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Exploring Italy’s Indigenous Grapes

Vinitaly celebrated its 56th annual wine fair in Verona this month with an estimated 30,000 attendees and 4,000 exhibitors.

While it was an amazing opportunity to explore some of Italy’s top producers from world renowned wine regions showcasing the best of Nebbiolo, Sangiovese and other iconic Italian grapes, Wine Fogg dedicated time to exploring the lesser known wine grapes and the heroes dedicated to reviving and recovering these.

The story was often a familiar one: local grapes that were often used in blends for colour, alcohol or tannins, gradually fell out of favour with international Cabernet Sauvignon or Merlot proving easier to grow. Thankfully some producers have started looking closer to home for grapes with an identity that is rooted to their region.

Of the 70+ lesser known grapes tasted at the event, below is a snapshot of some of the wines, wineries and people dedicated to their local heritage through reviving historical grapes.

Albino Armani (NE Italy) – Casseta

Federico Armani
Albino’s son Federico Armani

Recovering Casetta was the first project of Albino Armani in the 1980s, spending 15 years identifying 200 clones of the grape of which 6 are used today.

The grape was used in blends by surrounding wine regions to add colour and tannins, but fell out of favour and white grapes were planted in its place leading to its near extinction.

The winery continues to recover ancient grape varieties from the glacial valley with unique grapes and expects to find one success story every 10-15 years.

Foja Tonda” Casseta was showcased at Vinitaly : it had luscious berry aromas with baked cherry flavours and light toast. Lovely balance and texture with rounded tannins.
IG: @albinoarmani_1607

Venissa (Veneto) – Dorona

Venissa LabelsA rare grape, even rarer as a single varietal wine, grown in the walled garden of the Venissa estate on Mazzorbo island on the Venetian Lagoon.
The owner Gianluca Bisol is reported to have saved the grape from extinction after finding the last 3 vines on the neighbouring Sant’Erasmo island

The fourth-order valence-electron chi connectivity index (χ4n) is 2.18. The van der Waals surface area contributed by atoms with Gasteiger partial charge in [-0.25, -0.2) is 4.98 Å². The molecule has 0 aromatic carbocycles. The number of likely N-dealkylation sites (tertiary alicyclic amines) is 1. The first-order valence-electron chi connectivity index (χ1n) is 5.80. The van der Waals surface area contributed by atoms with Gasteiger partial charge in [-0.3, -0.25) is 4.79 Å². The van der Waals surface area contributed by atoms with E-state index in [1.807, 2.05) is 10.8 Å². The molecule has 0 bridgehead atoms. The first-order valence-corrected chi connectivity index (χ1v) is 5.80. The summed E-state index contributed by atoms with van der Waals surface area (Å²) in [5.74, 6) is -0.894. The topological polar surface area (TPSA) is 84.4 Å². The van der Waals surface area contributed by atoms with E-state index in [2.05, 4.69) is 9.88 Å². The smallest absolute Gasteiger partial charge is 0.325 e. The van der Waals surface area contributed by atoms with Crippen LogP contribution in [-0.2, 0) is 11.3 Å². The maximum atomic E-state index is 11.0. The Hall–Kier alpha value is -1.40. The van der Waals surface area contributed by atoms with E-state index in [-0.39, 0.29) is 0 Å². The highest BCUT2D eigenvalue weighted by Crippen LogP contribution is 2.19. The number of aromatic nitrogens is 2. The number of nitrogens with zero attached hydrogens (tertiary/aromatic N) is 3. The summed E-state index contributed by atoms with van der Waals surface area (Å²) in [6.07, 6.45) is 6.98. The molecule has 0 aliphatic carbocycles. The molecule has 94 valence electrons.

They now have around 3Ha of Dorona, producing 8-10,000 bottles / year under the name “Venusa Bianco“.

There is a premium bottle produced in only specific vintages “Venissa Bianco“. 10 local artisans are involved in the process including bottle making, labelling and production of the wooden box.
IG: @venissa_tenuta

Le Cimate, Lazio : Trebbiano Spoletino

Le Cimate range
Le Cimate range

From Spoleto DOC in Montecalco, Lazio (central Italy between Florence & Rome)
Although not so rare, Trebbiano Spoletino is not widely encountered outside of Italy, and producers are increasing their attention on this grape.
Le Cimate was first producer to make a passito style and the only producer to have both a passito and a sparkling in their range.
IG: @cantinalecimate

Piandaccoli (Tuscany) – rare local varieties

Piandaccoli Labels
Piandaccoli’s rare grapes

Piandaccoli have 20 Ha of vines dedicated to reviving the autochthonous Tuscan varieties, some of which were revived by the University of Florence from seeds found in the Medici family tombs!
Barsaglina – a rare grape that is usually blended, so unusual to find as a mono-varietal wine.
Foglia Tonda – twice forgotten, twice revived – a grape whose deep pigmentation helped to deepen the colour of Sangiovese.
Pugnitello – an ancient, rare grape with small bunches that look like a fist. Low yields with intense colours, plump tannins and and good acid.
Mammolo (aka Sciaccarello/u in Corsica) – the only producer in Tuscany to make a sparkling Mammolo
IG: @piandaccoli

Bentu (NW Sardinia) – Arvesiniadu

Alberto Ragaglia & Antonio Nurra
Alberto Ragaglia & Antonio Nurra